MUMBAI: Educational institutions across the country are doubling as nurseries where great ideas are planted and nurtured, helping youngsters begin their incredible journey as entrepreneurs.
Take Gaurav Singh, a final-year student at Mumbai business school Nitie, who, along with three of his classmates, already runs a thriving business. Over the past few months, the group has earned a neat Rs 10 lakh by selling theme-based Tshirts . “We got a lot of orders from colleges in Mumbai, and are in talks with Wipro and Deloitte,” he said. Eight months into the business, they have even employed a few workers to do the knitting and embroidery, and a designer.
Mr Singh credits Nitie’s entrepreneurship cell with helping them market their ideas and conduct recruitments. Through a project called Hamara Dhandha (Our Business), the institute encourages students to launch and manage their own enterprises from the start of the MBA programme. “The idea is to help students understand the link between all the 25 subjects they learn in their MBA course,” says Prof T Prasad.
The SP Jain Institute of Management & Research (SPJIMR) in Mumbai offers its final-year MBA students a course on entrepreneurship . The institute also offers an elective course wherein students work with entrepreneurs on a specific project . “For students serious about starting their own venture, the institute has a ‘Start Your Business’ programme. Besides developing the knowledge, skills and attitude for creating a sustainable new venture, this gets them connected to the entrepreneurial network,” says Prof Suresh Rao, chairperson, Centre for Entrepreneurship at SPJIMR.
The programme has four modules that takes a student through the stages of starting a new venture. Besides this, the institute is a founding member of the National Entrepreneurship Network that helps generate interest in entrepreneurship and create an entrepreneurial faculty in the country.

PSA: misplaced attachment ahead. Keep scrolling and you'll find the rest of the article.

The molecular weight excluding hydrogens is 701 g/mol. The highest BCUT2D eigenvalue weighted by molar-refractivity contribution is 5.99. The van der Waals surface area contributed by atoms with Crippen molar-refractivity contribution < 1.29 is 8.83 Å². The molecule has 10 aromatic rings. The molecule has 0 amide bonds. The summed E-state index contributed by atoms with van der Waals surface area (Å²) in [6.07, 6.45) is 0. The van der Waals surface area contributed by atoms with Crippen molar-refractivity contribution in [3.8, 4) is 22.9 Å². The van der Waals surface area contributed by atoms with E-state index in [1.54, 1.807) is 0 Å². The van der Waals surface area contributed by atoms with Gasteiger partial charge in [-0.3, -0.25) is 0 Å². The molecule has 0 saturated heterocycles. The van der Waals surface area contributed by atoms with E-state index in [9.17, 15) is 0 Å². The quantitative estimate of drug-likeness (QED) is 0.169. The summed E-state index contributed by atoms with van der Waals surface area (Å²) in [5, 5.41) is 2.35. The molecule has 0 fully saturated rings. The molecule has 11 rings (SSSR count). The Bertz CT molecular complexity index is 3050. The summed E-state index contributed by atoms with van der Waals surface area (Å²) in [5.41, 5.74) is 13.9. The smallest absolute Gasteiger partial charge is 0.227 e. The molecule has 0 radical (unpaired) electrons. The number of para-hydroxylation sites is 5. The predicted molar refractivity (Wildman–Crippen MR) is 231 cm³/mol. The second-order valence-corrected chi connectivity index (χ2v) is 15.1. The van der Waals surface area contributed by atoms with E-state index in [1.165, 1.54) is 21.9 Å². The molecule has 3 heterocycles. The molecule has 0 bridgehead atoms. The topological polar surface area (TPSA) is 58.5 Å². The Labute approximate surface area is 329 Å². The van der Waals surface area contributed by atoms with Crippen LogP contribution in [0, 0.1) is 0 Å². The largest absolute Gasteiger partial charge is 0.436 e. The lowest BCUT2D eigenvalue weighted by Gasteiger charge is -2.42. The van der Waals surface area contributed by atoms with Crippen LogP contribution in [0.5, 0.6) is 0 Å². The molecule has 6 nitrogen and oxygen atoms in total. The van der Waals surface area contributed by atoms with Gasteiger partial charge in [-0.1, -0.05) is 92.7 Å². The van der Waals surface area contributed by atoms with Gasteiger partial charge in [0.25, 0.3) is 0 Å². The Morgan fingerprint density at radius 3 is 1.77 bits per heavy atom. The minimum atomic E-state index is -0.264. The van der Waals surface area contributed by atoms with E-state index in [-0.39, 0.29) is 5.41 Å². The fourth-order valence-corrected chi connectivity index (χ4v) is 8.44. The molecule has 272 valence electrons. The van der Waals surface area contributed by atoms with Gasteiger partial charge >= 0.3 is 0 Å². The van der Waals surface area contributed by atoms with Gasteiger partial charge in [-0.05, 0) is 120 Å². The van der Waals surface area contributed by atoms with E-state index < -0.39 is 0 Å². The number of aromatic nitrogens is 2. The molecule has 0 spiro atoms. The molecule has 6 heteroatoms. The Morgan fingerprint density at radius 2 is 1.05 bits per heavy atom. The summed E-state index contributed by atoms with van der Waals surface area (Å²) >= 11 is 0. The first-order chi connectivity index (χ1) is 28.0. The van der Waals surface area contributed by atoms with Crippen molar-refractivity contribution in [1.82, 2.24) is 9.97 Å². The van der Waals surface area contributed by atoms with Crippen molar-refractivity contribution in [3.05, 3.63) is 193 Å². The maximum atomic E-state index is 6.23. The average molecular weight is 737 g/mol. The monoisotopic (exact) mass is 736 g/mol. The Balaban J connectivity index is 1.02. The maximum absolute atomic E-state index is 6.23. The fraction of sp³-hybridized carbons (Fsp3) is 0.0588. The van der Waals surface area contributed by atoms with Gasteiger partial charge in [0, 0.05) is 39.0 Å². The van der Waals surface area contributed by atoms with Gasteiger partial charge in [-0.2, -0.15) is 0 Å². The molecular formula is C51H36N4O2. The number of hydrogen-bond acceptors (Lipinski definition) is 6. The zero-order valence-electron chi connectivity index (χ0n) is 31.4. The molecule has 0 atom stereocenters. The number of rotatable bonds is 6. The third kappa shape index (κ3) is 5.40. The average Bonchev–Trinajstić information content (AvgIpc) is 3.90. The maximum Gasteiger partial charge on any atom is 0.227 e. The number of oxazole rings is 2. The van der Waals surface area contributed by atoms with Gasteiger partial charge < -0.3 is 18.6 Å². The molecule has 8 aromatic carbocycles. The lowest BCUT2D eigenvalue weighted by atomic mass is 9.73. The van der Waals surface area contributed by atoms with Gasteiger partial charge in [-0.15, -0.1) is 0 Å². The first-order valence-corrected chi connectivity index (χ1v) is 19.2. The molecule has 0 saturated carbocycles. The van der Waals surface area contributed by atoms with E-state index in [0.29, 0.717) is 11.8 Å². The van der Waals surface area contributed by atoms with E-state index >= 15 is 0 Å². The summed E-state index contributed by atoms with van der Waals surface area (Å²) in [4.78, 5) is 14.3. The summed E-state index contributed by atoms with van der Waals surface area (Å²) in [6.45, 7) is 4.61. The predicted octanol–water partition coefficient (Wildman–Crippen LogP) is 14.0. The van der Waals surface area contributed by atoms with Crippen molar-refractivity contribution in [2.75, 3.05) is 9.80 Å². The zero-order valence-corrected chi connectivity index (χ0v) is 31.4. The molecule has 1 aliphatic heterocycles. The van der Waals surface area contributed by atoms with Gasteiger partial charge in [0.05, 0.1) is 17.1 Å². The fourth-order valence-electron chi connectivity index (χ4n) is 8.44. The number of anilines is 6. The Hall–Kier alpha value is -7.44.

Other institutes are planning collaborations to give wings to budding businessmen. The entrepreneurship cells of two government-run institutes in Mumbai — Jamnalal Bajaj Institute of Management Studies (JBIMS) and engineering college, Veermata Jijabai Technological Institute (VJTI) — have entered into one such tie-up . Under the deal, students of VJTI will get marketing and finance-related support from their counterparts in JBIMS for the technical projects that they work on in their final year or during college festivals.
“Many marketable projects die a natural death in college laboratories. Through this collaboration, we will involve students from both the institutes to create successful businesses,” says Stephen D’silva , director, JBIMS.
However, the concept has yet to catch on, with students being wary of the entrepreneurial process and job offers during campus placements seen as more lucrative. At Nitie, for instance , just three students opted out of the placement process in 2009 to start their own ventures, while this year all the students went in for campus placements. In the case of JBIMS, of the total 120 students, only one student opted out of placement this year, and in SPJIMR, over the past four to five years, just 10 to 12 candidates chose to become entrepreneurs.
To address this concern, JBIMS will allow its former students to take part in placements.